When ‘Gangsta’s Paradise’ rapper Coolio died suddenly in September, he didn’t have a will in place to divide his modest estate.

Coolio’s former manager Jarez Posey has begun the process of having the late Gangsta’s Paradise rapper’s estate appraised, legal documents obtained by The Blast confirm.

According to the petition, the value of Coolio’s estate is believed to be over $300,000, which appears to include “personal property and demand deposit accounts, financial accounts, insurance policies and royalties.”

His seven adult children are listed as his next of kin and probable beneficiaries.

Coolio died after appearing to suffer a cardiac arrest at the home of a friend. Sources later told TMZ that friends believed his longtime struggle with asthma could have contributed to his death.

CNN reported at the time that emergency services were called around 4pm PST, and when first responders arrived they found Coolio unresponsive on the bathroom floor and performed “resuscitation efforts for approximately 45 minutes,” according to Los Angeles Fire Department spokesperson Erik Scott.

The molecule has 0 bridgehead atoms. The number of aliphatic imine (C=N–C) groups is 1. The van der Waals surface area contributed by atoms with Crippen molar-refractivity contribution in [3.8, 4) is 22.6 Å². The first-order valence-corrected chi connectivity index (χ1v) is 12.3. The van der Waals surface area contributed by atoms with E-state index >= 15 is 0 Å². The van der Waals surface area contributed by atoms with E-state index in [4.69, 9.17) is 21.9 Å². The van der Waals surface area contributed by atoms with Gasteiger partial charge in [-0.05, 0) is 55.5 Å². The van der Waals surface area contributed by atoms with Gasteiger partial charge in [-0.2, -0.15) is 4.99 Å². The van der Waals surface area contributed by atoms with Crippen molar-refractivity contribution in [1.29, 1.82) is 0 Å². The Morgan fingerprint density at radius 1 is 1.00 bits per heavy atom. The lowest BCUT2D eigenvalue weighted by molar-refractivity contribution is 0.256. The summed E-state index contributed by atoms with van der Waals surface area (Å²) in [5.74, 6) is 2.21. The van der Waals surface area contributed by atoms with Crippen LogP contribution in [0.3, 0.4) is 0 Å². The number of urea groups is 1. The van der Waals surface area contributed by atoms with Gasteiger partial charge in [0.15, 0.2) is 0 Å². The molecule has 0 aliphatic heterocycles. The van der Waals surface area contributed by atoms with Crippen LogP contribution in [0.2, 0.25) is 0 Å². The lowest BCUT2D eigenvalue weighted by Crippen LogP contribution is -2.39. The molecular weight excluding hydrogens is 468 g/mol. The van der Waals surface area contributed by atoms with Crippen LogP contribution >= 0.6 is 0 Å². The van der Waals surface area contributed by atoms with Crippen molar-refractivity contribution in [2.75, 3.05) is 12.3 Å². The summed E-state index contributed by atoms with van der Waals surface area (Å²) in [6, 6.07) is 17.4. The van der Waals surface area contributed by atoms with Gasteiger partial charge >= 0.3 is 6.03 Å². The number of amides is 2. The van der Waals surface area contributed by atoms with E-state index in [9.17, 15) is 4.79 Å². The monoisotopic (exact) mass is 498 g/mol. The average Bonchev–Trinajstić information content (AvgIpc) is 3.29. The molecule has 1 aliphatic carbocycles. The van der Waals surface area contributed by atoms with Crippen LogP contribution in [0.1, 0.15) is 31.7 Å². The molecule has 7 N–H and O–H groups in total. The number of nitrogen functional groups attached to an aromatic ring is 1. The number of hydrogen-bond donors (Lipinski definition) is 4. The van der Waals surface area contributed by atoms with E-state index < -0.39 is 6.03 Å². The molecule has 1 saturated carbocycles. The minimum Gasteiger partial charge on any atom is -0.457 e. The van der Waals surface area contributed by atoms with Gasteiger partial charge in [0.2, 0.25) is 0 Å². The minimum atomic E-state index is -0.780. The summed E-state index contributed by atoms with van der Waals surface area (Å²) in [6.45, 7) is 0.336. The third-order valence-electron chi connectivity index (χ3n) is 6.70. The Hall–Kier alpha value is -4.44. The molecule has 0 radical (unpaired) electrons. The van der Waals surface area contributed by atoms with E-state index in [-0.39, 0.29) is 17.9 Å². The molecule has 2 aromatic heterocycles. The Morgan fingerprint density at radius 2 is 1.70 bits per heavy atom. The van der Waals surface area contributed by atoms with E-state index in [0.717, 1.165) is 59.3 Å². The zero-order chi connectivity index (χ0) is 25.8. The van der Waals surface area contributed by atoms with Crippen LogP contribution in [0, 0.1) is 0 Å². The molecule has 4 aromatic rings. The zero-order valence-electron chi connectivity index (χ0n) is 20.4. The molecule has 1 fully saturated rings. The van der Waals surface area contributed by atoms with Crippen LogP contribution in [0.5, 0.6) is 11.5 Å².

The rapper was declared deceased just before 5pm, and was cremated in a private ceremony, which was so private “it even froze out some friends who had known him for decades,” per the Daily Mail.

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The publication also claimed the late singer’s ashes would be preserved in necklaces and distributed amongst his 10 children, as well as other family members.

Coolio, whose real name was Artis Leon Ivey Jr, achieved mainstream success as a solo artist in the 1990s with his albums It Takes a Thief, Gangsta’s Paradise, and My Soul.

One of his last-known interviews took place in an airport lounge after the host of Crypto Island pod spotted the rapper sitting by a gate in New York’s JFK airport.

Coolio told host PJ Vogt he was “heavily invested” in the metaverse. “I have a nice swath of land in the metaverse and barring the internet crashing or somebody dropping an EMP (electomagnetic pulse) on the whole world and there being no power, this would be a good deal,” he said, before sharing his thoughts on climate change: “I’m not so much worried about it. By the time it gets to be a serious problem I’ll be long dead.”

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